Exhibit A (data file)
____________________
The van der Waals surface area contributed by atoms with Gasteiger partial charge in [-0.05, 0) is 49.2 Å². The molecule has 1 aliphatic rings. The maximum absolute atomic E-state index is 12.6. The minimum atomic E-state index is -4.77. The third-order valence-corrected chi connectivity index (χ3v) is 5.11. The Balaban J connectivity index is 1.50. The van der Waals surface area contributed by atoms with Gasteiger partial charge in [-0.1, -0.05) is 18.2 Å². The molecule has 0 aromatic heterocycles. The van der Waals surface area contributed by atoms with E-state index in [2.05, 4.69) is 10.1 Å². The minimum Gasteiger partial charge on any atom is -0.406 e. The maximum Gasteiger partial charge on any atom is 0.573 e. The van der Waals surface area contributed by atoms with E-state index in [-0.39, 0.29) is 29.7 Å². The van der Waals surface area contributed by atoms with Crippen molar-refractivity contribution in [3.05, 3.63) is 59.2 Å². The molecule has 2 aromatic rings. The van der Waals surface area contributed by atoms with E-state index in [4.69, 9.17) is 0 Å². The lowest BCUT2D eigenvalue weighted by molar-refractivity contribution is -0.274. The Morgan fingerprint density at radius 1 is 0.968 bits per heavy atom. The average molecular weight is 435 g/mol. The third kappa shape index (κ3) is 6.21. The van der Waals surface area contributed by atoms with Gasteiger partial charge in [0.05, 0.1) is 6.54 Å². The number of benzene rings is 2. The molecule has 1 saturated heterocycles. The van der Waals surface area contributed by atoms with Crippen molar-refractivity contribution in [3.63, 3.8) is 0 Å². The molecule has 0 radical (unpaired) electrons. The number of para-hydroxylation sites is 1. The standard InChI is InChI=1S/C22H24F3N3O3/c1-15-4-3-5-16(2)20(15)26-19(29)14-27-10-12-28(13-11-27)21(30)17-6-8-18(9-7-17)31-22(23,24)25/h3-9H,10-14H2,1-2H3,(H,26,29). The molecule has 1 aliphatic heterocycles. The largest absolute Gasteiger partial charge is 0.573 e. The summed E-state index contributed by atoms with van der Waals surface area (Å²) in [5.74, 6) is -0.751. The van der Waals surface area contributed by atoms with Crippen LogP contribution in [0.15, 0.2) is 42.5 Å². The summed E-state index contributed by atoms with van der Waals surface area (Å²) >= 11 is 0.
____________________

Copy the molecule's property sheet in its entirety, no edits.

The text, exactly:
The van der Waals surface area contributed by atoms with Gasteiger partial charge in [-0.05, 0) is 49.2 Å². The molecule has 1 aliphatic rings. The maximum absolute atomic E-state index is 12.6. The minimum atomic E-state index is -4.77. The third-order valence-corrected chi connectivity index (χ3v) is 5.11. The Balaban J connectivity index is 1.50. The van der Waals surface area contributed by atoms with Gasteiger partial charge in [-0.1, -0.05) is 18.2 Å². The molecule has 0 aromatic heterocycles. The van der Waals surface area contributed by atoms with E-state index in [2.05, 4.69) is 10.1 Å². The minimum Gasteiger partial charge on any atom is -0.406 e. The maximum Gasteiger partial charge on any atom is 0.573 e. The van der Waals surface area contributed by atoms with E-state index in [-0.39, 0.29) is 29.7 Å². The van der Waals surface area contributed by atoms with Crippen molar-refractivity contribution in [3.05, 3.63) is 59.2 Å². The molecule has 2 aromatic rings. The van der Waals surface area contributed by atoms with E-state index in [4.69, 9.17) is 0 Å². The lowest BCUT2D eigenvalue weighted by molar-refractivity contribution is -0.274. The Morgan fingerprint density at radius 1 is 0.968 bits per heavy atom. The average molecular weight is 435 g/mol. The third kappa shape index (κ3) is 6.21. The van der Waals surface area contributed by atoms with Gasteiger partial charge in [0.05, 0.1) is 6.54 Å². The number of benzene rings is 2. The molecule has 1 saturated heterocycles. The van der Waals surface area contributed by atoms with Crippen molar-refractivity contribution in [3.63, 3.8) is 0 Å². The molecule has 0 radical (unpaired) electrons. The number of para-hydroxylation sites is 1. The standard InChI is InChI=1S/C22H24F3N3O3/c1-15-4-3-5-16(2)20(15)26-19(29)14-27-10-12-28(13-11-27)21(30)17-6-8-18(9-7-17)31-22(23,24)25/h3-9H,10-14H2,1-2H3,(H,26,29). The molecule has 1 aliphatic heterocycles. The largest absolute Gasteiger partial charge is 0.573 e. The summed E-state index contributed by atoms with van der Waals surface area (Å²) in [5.74, 6) is -0.751. The van der Waals surface area contributed by atoms with Crippen LogP contribution in [0.15, 0.2) is 42.5 Å². The summed E-state index contributed by atoms with van der Waals surface area (Å²) >= 11 is 0.